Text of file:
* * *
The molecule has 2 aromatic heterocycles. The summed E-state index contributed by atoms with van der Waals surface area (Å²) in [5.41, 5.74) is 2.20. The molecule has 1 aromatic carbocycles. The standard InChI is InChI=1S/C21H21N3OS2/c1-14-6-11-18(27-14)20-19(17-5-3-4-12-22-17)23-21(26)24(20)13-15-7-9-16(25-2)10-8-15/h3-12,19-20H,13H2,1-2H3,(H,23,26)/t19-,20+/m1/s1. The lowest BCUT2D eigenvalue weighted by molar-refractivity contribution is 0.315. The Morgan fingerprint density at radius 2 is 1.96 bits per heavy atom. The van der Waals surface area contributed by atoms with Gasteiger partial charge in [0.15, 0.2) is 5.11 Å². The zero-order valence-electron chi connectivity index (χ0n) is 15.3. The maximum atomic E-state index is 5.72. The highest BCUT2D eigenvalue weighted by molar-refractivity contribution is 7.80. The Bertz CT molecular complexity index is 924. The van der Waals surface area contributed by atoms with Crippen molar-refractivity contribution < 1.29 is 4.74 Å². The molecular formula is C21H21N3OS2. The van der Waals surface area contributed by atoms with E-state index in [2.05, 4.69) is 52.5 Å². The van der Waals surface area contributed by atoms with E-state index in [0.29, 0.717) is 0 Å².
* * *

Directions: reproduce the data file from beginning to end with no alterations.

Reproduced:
The molecule has 2 aromatic heterocycles. The summed E-state index contributed by atoms with van der Waals surface area (Å²) in [5.41, 5.74) is 2.20. The molecule has 1 aromatic carbocycles. The standard InChI is InChI=1S/C21H21N3OS2/c1-14-6-11-18(27-14)20-19(17-5-3-4-12-22-17)23-21(26)24(20)13-15-7-9-16(25-2)10-8-15/h3-12,19-20H,13H2,1-2H3,(H,23,26)/t19-,20+/m1/s1. The lowest BCUT2D eigenvalue weighted by molar-refractivity contribution is 0.315. The Morgan fingerprint density at radius 2 is 1.96 bits per heavy atom. The van der Waals surface area contributed by atoms with Gasteiger partial charge in [0.15, 0.2) is 5.11 Å². The zero-order valence-electron chi connectivity index (χ0n) is 15.3. The maximum atomic E-state index is 5.72. The highest BCUT2D eigenvalue weighted by molar-refractivity contribution is 7.80. The Bertz CT molecular complexity index is 924. The van der Waals surface area contributed by atoms with Crippen molar-refractivity contribution < 1.29 is 4.74 Å². The molecular formula is C21H21N3OS2. The van der Waals surface area contributed by atoms with E-state index in [2.05, 4.69) is 52.5 Å². The van der Waals surface area contributed by atoms with E-state index in [0.29, 0.717) is 0 Å².